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Finding balance between teaching and creating.

Artist/Teacher Laura Voth

Artist/Teacher Laura Voth

Artist/teacher Laura Voth grew up in Niskayuna, New York and has been living and working in Tulsa, Oklahoma for the past ten years. She received a Master’s in Administrative Leadership from The University of Oklahoma and a Bachelor’s in Studio Art from Oral Roberts University. Laura teaches STEAM programming for Oklahoma Public Schools at the elementary level and visual arts for a Tulsa public school after school program. When not teaching in schools, she does oil painting & watercolor classes for older adults, visual arts for people with Alzheimer’s disease and their caregivers, Paint & Sips for organizations throughout Oklahoma, and art camps & special events and classes for a local arts and humanities council. Laura also enjoys reading, spending quality time with relationships, being outside, and exploring new towns and places.

Laura recently launched an arts education program called The Backyard Series that connects teachers and students to their neighborhood artists in the comfort of their classrooms. After watching a short classroom-friendly artist interview, students participate in a lesson plan based on the artist's personal practice. The purpose of this program to get art education back into the classrooms by providing teachers with free resources and supporting local artists.

How do you balance art making and art teaching?

Learning how to balance art making and art teaching is an art in itself. The most challenging part is being able to put aside enough creative energy to use after a long day of teaching creative practices. The way I balance the two is by separating my work days between creating and teaching. Four days a week I teach and the remaining three I create. However, I am not perfect and sometimes I fail to meet this schedule.

What other artists influence your work?

Early exposure to Claude Monet’s water lily paintings set me on my path of becoming an artist. The works of Andrew Wyeth, Helen Frankenthaler, & Andy Goldsworthy shaped my artistic style as a young adult. Georgia O’Keefe’s courageous reflections on life and creation, the playfulness of Wayne White’s works, the curiosity evoked by Nick Cave’s installations & sculptures, and the authentic & confronting performances by Marina Abramović currently stretch my mind and shape my perspective about what it means to be an artist in our world today.

You do both representational and non-representational work and also use a wide variety of mediums. Do you prefer one style or medium over others?

I try to allow myself to fully embrace different seasons in life through my art practice which includes changing mediums and content about what’s currently happening in my surroundings. Depending on the content of the piece (which is usually developed as a direct relation to what I’m currently studying or an idea I’m meditating on) each artwork calls for a specific medium to best carry the content’s narrative (and vice versa).  Also, being a teacher and a lifelong learner, learning and exploring new mediums, processes, & styles genuinely excite me. Sometimes my students inspire the medium I choose to work with and sometimes our classroom conversations spark content ideas.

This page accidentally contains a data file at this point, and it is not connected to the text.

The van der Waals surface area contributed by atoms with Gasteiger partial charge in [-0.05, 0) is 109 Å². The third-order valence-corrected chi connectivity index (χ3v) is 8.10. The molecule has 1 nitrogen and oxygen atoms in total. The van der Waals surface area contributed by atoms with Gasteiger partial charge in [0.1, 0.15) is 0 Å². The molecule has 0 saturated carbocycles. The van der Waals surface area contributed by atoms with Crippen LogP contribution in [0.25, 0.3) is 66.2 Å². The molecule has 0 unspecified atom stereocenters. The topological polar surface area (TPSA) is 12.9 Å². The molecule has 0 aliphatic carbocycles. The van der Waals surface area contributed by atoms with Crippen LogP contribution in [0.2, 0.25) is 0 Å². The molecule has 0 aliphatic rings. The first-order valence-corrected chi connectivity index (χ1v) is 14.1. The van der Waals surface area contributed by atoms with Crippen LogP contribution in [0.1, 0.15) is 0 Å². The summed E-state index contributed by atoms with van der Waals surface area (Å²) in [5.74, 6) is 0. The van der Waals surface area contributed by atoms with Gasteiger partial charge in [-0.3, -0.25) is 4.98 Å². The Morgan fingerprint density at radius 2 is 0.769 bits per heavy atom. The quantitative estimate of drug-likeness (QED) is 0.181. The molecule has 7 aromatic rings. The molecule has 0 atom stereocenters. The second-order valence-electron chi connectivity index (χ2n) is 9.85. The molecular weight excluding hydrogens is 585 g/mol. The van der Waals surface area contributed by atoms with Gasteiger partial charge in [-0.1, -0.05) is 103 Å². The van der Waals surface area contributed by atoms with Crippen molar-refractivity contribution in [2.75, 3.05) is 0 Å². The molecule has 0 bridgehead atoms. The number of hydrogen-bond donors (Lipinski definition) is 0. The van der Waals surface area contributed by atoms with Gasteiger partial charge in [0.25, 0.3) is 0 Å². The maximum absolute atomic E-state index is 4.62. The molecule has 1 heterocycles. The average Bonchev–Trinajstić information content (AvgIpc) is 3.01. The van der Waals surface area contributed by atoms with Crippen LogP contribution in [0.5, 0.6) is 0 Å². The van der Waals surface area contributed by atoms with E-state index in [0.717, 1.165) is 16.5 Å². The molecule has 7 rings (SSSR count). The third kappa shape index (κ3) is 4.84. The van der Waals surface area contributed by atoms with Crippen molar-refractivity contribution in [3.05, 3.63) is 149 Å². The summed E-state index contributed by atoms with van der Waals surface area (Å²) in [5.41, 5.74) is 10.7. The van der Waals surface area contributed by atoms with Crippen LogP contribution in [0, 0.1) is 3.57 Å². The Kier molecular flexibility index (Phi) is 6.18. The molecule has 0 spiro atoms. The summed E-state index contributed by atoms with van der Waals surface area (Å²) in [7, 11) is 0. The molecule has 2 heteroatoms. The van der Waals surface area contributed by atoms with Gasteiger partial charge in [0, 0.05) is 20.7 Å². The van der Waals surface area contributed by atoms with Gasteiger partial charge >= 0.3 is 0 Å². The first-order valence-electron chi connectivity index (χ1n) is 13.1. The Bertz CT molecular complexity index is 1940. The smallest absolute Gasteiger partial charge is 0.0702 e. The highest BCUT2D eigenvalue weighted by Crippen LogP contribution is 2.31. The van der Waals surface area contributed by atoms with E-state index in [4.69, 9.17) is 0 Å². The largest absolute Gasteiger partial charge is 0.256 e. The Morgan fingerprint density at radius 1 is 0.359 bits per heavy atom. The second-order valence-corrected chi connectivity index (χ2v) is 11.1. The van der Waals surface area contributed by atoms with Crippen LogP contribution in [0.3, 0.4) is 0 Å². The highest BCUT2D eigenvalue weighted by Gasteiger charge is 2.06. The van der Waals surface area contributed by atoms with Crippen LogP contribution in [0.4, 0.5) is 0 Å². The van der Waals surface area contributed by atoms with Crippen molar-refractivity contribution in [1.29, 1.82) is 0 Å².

You seem to be involved in your local art scene. How does this benefit you and your students?

People need people. I need the local art scene to foster conversations with artists who carry different valuable experiences to keep my mind sharp and inspire new opportunities for work and possible collaborations for greater projects. All of this strengthens our local art community. My students benefit from my involvement in the local art scene when I invite other artists to visit our classroom and invite them and their families to attend exhibits and studio days at other art organizations in the area.

In your bio, you state: "My goal is to utilize the arts as an educational tool for developing creative and critical thinking skills, collaboration, intellectual curiosity, personal discovery, and citizenship." What are you doing to accomplish those goals?

A huge part of meeting my education goals involves a playful approach to learning balanced with reflective conversations. Never do I dictate the outcome of a project and never do I condemn a child for making mistakes. In the words of one of my five year old students “there are no mistakes in art because mistakes can make your art gooder.” Dialogue is an important part of the creation and learning process because it develops self awareness. At the beginning of every lesson I have my students sit in a circle and discuss the activities with each other and then return to the discussion circle at the end of the day. I find that through the creative freedoms enabled through play combined with thoughtful conversations set the stage for accomplishing those goals.